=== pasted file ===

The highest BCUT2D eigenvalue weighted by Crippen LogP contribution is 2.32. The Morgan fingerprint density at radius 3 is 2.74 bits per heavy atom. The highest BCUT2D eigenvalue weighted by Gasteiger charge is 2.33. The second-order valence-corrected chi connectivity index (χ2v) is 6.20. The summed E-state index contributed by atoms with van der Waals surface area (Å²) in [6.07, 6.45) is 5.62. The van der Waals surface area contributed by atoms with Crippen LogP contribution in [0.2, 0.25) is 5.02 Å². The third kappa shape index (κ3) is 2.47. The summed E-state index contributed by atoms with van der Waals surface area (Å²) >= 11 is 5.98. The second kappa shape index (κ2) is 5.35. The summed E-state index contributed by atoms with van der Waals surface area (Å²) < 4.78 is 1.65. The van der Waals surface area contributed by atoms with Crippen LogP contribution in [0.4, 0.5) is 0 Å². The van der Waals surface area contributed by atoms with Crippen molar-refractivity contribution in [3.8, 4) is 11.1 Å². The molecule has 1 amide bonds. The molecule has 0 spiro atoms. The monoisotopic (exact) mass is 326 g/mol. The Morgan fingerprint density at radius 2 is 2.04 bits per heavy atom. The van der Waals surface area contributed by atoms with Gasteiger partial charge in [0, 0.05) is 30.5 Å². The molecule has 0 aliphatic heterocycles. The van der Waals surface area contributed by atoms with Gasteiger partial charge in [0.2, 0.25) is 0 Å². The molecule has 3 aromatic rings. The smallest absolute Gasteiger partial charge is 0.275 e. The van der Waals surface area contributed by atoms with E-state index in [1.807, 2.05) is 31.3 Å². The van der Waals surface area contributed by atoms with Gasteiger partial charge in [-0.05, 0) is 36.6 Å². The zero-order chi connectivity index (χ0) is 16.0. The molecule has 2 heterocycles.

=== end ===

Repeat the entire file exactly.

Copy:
The highest BCUT2D eigenvalue weighted by Crippen LogP contribution is 2.32. The Morgan fingerprint density at radius 3 is 2.74 bits per heavy atom. The highest BCUT2D eigenvalue weighted by Gasteiger charge is 2.33. The second-order valence-corrected chi connectivity index (χ2v) is 6.20. The summed E-state index contributed by atoms with van der Waals surface area (Å²) in [6.07, 6.45) is 5.62. The van der Waals surface area contributed by atoms with Crippen LogP contribution in [0.2, 0.25) is 5.02 Å². The third kappa shape index (κ3) is 2.47. The summed E-state index contributed by atoms with van der Waals surface area (Å²) >= 11 is 5.98. The second kappa shape index (κ2) is 5.35. The summed E-state index contributed by atoms with van der Waals surface area (Å²) < 4.78 is 1.65. The van der Waals surface area contributed by atoms with Crippen LogP contribution in [0.4, 0.5) is 0 Å². The van der Waals surface area contributed by atoms with Crippen molar-refractivity contribution in [3.8, 4) is 11.1 Å². The molecule has 1 amide bonds. The molecule has 0 spiro atoms. The monoisotopic (exact) mass is 326 g/mol. The Morgan fingerprint density at radius 2 is 2.04 bits per heavy atom. The van der Waals surface area contributed by atoms with Gasteiger partial charge in [0, 0.05) is 30.5 Å². The molecule has 0 aliphatic heterocycles. The van der Waals surface area contributed by atoms with Gasteiger partial charge in [0.2, 0.25) is 0 Å². The molecule has 3 aromatic rings. The smallest absolute Gasteiger partial charge is 0.275 e. The van der Waals surface area contributed by atoms with E-state index in [1.807, 2.05) is 31.3 Å². The van der Waals surface area contributed by atoms with Gasteiger partial charge in [-0.05, 0) is 36.6 Å². The zero-order chi connectivity index (χ0) is 16.0. The molecule has 2 heterocycles.